Hurricane Harvey leads to increased retail gasoline prices

Published on September 08, 2017 by Kevin Randolph

Supply disruptions and refinery outages caused by Hurricane Harvey contributed to average U.S. retail gasoline prices increasing by 28 cents to $2.68 per gallon during the week leading up to Monday, Sept. 4.

Gasoline prices in the Lower Atlantic region increased by 41 cents/gal from last week, more than in any
other region. Prices rose in the Central Atlantic and New England regions by 37 cents/gal and 36 cents/gal, respectively, from last week.

The Gulf Coast saw gasoline prices increase by 35 cents/gal since last week. In Texas and Florida prices
were up 40 cents/gal. In Houston, Miami, New York City, and Boston, they were up at least 35 cents/gal.

The impact of Hurricane Harvey on gas prices is similar to that of Hurricanes Katrina and Rita. Gasoline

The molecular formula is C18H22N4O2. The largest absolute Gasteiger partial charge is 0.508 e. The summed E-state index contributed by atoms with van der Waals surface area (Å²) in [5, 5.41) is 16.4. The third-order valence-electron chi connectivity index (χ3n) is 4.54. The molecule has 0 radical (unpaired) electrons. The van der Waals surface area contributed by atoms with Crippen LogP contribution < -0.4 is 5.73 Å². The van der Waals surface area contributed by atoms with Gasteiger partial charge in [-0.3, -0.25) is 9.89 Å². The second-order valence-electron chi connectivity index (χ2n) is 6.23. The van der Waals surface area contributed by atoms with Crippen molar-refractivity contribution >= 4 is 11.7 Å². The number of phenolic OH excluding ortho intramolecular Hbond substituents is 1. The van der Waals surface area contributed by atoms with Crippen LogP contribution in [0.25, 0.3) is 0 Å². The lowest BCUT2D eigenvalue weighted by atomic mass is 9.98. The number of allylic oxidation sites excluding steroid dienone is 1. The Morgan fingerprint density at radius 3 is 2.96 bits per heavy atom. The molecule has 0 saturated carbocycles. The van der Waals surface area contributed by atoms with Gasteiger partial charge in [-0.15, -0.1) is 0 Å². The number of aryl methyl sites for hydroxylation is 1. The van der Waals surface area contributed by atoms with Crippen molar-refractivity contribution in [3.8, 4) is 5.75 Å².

spot prices increased by almost 30 percent within one trading day after Hurricane Katrina and within three after Hurricane Rita.

Harvey’s impact on gasoline prices was more gradual than the impact of Katrina and Rita because refineries in Houston, Texas, and Port Arthur, Texas, began shutting down in the days following the hurricane’s landfall near Corpus Christi. Because of this, gasoline prices increased steadily for four trading days before starting to decline.

Several refineries impacted by Harvey have restarted, some are operating at reduced rates and some remain shut down. Colonial Pipeline, which transports petroleum products from the Gulf Coast to the East Coast, restarted its Line One and Line Two pipelines early this week.